‘SIGNIFICANT RED FLAGS’
Justin Fairfax, Brett Kavanaugh and Anyone Credibly Accused of Sexual Assault Should be Probed, Not Promoted
How many women need to say the same man hurt them before we believe their accounts? Why was one not enough?
When the first woman came forward with sexual assault allegations against Virginia Lt. Gov. Justin Fairfax, the young, rising black star who appeared poised to take the governorship from the blackface-scandal-scarred Gov. Ralph Northam, there was mostly silence from Virginia and national Democrats. That changed after a second accuser came forward Friday, and The New York Times interviewed five friends of the first accuser, Dr. Vanessa Tyson, who said that she had previously told each of them about her encounter with Fairfax.
One question is why many of the same Democrats who’d been so quick to call out Brett Kavanaugh when he was a Supreme Court nominee similarly accused of assault by a respected professor said little or nothing about Fairfax (who, by the way, is now being represented by the same law firm that had worked with Kavanaugh).
The situations aren’t entirely the same, but one rule for a common standard in this MeToo era following a credible accusation is that you should then be probed, not promoted.
The Fairfax response was complicated by all the other messy news in Virginia, starting with Northam admitting and then denying that he was the person wearing blackface or a KKK outfit on a picture on his medical school yearbook page showing both, and then utterly botching multiple attempts at what should have been an acknowledgment and apology. The state attorney general, Mark Herring, then confessed that he, too, once wore blackface. He handled the apology part of the confession better, and theoretically would be next in line for the governorship if both Northam and Fairfax resign.
If we’re being coldly honest about how politics work, it’s difficult to ask the black politician to step down, while the ones who wore blackface stay on. And it’s difficult to ask all three to resign when a Republican is fourth in line to become governor.
The Gov. Fairfax hype cooled down considerably after the first assault accusation, even as many Democrats in the state were mealy-mouthed or mum about what should happen next. And Northam insists he isn’t stepping down, making the question of whether Fairfax deserves a promotion to governor basically moot.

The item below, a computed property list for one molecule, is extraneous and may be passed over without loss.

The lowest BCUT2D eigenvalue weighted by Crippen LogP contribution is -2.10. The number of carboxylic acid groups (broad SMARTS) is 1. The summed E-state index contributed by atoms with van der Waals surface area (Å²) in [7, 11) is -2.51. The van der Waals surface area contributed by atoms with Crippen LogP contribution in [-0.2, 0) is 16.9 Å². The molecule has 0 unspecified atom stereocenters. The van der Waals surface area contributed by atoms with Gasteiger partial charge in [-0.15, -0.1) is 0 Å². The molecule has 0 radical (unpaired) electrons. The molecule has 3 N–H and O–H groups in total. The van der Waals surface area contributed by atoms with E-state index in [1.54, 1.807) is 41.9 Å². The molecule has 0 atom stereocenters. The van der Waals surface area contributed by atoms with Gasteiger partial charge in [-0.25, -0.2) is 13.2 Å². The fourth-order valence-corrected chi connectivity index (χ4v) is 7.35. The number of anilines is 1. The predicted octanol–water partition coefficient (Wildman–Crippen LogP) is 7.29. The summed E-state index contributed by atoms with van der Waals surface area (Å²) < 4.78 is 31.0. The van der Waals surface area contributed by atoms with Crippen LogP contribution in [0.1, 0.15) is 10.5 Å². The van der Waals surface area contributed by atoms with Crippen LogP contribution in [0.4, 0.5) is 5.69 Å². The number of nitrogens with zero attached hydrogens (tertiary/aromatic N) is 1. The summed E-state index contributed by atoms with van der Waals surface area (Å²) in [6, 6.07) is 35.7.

Kavanaugh, of course, was promoted despite Dr. Christine Blasey Ford’s harrowing account of her assault. That can’t be the standard going forward, and that a Republican got away with something shouldn’t determine how Democrats—or anyone with integrity—proceeds in these circumstances.
Fairfax should resign. Absent that, he must be investigated. But by whom? When men are credibly accused of crimes against women that cannot be pressed in a courtroom because of the passage of time, how do we give them a public hearing to hold them to account? These are questions that I hope the MeToo era is forcing us to consider and offer a fair and consistent answers to.
This time, it appears that the investigation is once again being conducted in public, by the media and the accusers’ lawyers. Since Fairfax’s second accuser, Meredith Watson, has come forward, fellow academics have come out in support of Dr. Tyson’s allegations, Democrats—including five Congress members from Virginia— are lining up to call for Fairfax’s ouster while one Democratic Virginia state delegate is reportedly threatening to file articles of impeachment against Fairfax if he doesn’t resign by Monday.
Uncomfortable questions remain: How many women need to say the same man hurt them before we believe their accounts? Why was one not enough? How do we investigate claims of years-old conduct, and who should do the investigating?
In this case, The Washington Post had looked into Dr. Tyson’s story and not reported on it.
They did so only after the accusation had first been reported by the same conservative news site that had first reported on Northam’s year book, and Fairfax then said the Post’s decision not to print the woman’s story showed it wasn’t credible. That compelled the paper to report on its own reporting:
The Post could not find anyone who could corroborate either version. The Post did not find “significant red flags and inconsistencies within the allegations,” as the Fairfax statement incorrectly said.
While the Post was unable to corroborate Tyson’s story before it became public, The New York Times subsequently found six people who testified to Tyson having talked about the assault before this year.
Investigating sexual assault has always been, and remains, complicated. But if the past two years have shown us anything, it’s that digging into these complex stories—rather than dismissing them as too difficult to report out—is more often worthwhile than not.